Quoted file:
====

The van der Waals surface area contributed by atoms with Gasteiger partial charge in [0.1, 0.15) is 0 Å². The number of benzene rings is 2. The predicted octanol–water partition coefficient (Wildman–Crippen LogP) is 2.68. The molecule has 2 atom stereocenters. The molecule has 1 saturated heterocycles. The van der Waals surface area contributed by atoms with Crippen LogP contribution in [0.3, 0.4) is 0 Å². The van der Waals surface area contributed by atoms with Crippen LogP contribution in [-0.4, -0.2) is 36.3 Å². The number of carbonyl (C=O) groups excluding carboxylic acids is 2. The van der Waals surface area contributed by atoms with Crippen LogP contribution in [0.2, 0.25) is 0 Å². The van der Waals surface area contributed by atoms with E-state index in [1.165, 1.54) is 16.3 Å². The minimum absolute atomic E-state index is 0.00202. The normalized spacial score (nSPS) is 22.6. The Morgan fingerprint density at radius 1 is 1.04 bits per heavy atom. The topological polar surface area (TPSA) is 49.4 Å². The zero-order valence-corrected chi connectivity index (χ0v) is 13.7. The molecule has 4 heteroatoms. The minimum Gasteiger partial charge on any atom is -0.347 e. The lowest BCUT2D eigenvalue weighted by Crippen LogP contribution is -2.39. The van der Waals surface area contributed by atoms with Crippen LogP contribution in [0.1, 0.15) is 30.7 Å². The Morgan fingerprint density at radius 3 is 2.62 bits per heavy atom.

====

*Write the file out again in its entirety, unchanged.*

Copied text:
The van der Waals surface area contributed by atoms with Gasteiger partial charge in [0.1, 0.15) is 0 Å². The number of benzene rings is 2. The predicted octanol–water partition coefficient (Wildman–Crippen LogP) is 2.68. The molecule has 2 atom stereocenters. The molecule has 1 saturated heterocycles. The van der Waals surface area contributed by atoms with Crippen LogP contribution in [0.3, 0.4) is 0 Å². The van der Waals surface area contributed by atoms with Crippen LogP contribution in [-0.4, -0.2) is 36.3 Å². The number of carbonyl (C=O) groups excluding carboxylic acids is 2. The van der Waals surface area contributed by atoms with Crippen LogP contribution in [0.2, 0.25) is 0 Å². The van der Waals surface area contributed by atoms with E-state index in [1.165, 1.54) is 16.3 Å². The minimum absolute atomic E-state index is 0.00202. The normalized spacial score (nSPS) is 22.6. The Morgan fingerprint density at radius 1 is 1.04 bits per heavy atom. The topological polar surface area (TPSA) is 49.4 Å². The zero-order valence-corrected chi connectivity index (χ0v) is 13.7. The molecule has 4 heteroatoms. The minimum Gasteiger partial charge on any atom is -0.347 e. The lowest BCUT2D eigenvalue weighted by Crippen LogP contribution is -2.39. The van der Waals surface area contributed by atoms with Crippen LogP contribution in [0.1, 0.15) is 30.7 Å². The Morgan fingerprint density at radius 3 is 2.62 bits per heavy atom.